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André Apaid, Jr., the leader of the Group of 184 in Haiti, the civil society movement which forced Jean-Bertrand Aristide from power in 2004 through a coup d'état. He is the head of Alpha Industries, one of the largest assembly factories in Haiti, and of Fondation Nouvelle Haiti, a member of the Initiative de la Societe Civile group.
Numerous allegations have been made against Apaid:
- His father, Andre Apaid, Senior, a Haitian immigrant of Lebanese origin, had been a strong supporter of Jean-Claude Duvalier.
- The root of the Apaid family's opposition to Aristide is believed to be Aristide's doubling of the minimum wage in 1991, which conflicted with Alpha Industries business practices. Alpha Industries had been described in international reports as a notorious sweatshop. Apaid has also been accused of tax evasion.
- Apaid is the head of the Group of 184, a group that is seen by some as a legitimate political organization and by others as an instigator of violence.
- Apaid reportedly has close ties with Thomas "Labanye" Robinson, a violent and dangerous gang leader in Cité Soleil, a slum outside Port-au-Prince. The Center for the Study of Human Rights states that Apaid pays Labanye to kill supporters of the Lavalas party, the political party of Aristide.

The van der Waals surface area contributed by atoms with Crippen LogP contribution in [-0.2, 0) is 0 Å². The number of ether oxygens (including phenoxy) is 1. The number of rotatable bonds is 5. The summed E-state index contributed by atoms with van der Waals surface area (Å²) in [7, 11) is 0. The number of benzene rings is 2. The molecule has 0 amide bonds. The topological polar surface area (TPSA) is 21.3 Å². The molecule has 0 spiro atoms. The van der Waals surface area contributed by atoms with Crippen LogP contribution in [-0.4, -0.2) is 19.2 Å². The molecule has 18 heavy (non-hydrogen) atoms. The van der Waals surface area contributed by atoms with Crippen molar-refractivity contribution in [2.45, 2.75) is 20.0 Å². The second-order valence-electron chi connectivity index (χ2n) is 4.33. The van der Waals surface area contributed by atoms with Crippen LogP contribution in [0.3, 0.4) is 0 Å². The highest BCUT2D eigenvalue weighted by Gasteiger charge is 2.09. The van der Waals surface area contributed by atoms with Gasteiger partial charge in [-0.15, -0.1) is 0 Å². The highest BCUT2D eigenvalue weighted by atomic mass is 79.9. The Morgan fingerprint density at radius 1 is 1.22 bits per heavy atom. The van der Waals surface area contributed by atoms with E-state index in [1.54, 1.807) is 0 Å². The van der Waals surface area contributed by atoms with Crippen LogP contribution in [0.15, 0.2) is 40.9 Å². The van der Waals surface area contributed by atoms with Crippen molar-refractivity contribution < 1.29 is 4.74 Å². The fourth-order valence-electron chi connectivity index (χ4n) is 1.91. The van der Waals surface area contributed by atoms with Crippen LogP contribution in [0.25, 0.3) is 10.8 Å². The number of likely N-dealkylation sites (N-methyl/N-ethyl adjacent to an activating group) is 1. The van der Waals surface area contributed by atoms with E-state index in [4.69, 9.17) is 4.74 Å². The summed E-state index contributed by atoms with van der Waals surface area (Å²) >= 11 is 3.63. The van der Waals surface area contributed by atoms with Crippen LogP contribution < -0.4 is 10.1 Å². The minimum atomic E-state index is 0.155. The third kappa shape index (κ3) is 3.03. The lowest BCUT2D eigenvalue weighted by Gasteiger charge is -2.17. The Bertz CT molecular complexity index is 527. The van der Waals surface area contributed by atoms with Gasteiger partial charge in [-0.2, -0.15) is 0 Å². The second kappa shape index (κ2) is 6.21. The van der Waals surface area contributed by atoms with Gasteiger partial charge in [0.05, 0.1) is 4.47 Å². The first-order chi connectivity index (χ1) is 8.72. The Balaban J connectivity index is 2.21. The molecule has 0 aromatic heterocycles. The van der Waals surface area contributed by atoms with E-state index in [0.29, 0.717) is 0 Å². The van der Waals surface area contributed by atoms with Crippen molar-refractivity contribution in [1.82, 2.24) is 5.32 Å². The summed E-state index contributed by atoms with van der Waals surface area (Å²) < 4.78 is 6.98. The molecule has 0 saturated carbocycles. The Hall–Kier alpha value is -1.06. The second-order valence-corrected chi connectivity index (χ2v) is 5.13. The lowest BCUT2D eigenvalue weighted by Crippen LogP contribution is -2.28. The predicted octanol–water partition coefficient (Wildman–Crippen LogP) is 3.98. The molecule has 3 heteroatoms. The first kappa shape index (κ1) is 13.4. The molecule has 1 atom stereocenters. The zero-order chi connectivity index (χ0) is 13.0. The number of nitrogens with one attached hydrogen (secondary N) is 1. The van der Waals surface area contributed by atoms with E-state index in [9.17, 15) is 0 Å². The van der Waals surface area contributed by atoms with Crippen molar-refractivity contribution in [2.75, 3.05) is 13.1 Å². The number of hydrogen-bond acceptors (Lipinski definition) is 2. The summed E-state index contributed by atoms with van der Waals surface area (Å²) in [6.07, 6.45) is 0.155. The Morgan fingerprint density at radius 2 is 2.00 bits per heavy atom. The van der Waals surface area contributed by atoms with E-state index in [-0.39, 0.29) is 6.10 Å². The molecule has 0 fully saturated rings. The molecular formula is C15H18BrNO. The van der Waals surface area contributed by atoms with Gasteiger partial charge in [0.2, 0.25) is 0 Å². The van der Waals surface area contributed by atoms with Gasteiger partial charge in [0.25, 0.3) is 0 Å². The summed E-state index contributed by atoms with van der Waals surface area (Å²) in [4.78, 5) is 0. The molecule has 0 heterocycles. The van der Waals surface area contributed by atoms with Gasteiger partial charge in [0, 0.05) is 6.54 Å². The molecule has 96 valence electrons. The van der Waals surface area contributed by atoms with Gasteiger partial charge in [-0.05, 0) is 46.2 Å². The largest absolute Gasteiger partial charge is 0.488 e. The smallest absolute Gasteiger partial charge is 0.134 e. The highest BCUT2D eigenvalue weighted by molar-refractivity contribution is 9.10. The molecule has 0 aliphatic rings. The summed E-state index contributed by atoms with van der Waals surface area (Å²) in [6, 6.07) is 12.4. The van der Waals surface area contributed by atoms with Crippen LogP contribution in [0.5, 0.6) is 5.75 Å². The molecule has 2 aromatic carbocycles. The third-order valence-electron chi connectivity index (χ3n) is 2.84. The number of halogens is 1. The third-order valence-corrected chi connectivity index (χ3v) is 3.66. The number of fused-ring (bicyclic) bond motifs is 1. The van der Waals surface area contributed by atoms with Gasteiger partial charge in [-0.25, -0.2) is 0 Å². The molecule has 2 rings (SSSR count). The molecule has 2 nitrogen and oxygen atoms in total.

- The switch to electronic voting in Haiti, though the majority of Haiti is without electricity, is being promoted by Claude Apaid, the brother of André Apaid and the owner of the computer company that has secured the government contract to supply voting machines.
- Sanders, Richard. The G184’s Powerbrokers — Apaid and Boulos: Owners of the Fourth Estate; Leaders of the Fifth Column Press for Conversion. Sept 2007. Issue #61. Retrieved Feb 6, 2011.
- "Who's Who in the Haiti Regime"[permanent dead link]
- U.S. Rep. Maxine Waters condemns violence in Haiti 11 February 2004.
- Thomas M. Griffin. Center for the Study of Human Rights, Miami School of Law. Haiti Human Rights Investigation 11–21 November 2004.
- Andréa Schmidt and Anthony Fenton. Znet. "Andy Apaid and Us" 19 October 2005. (Contains reference to the Griffin article.)
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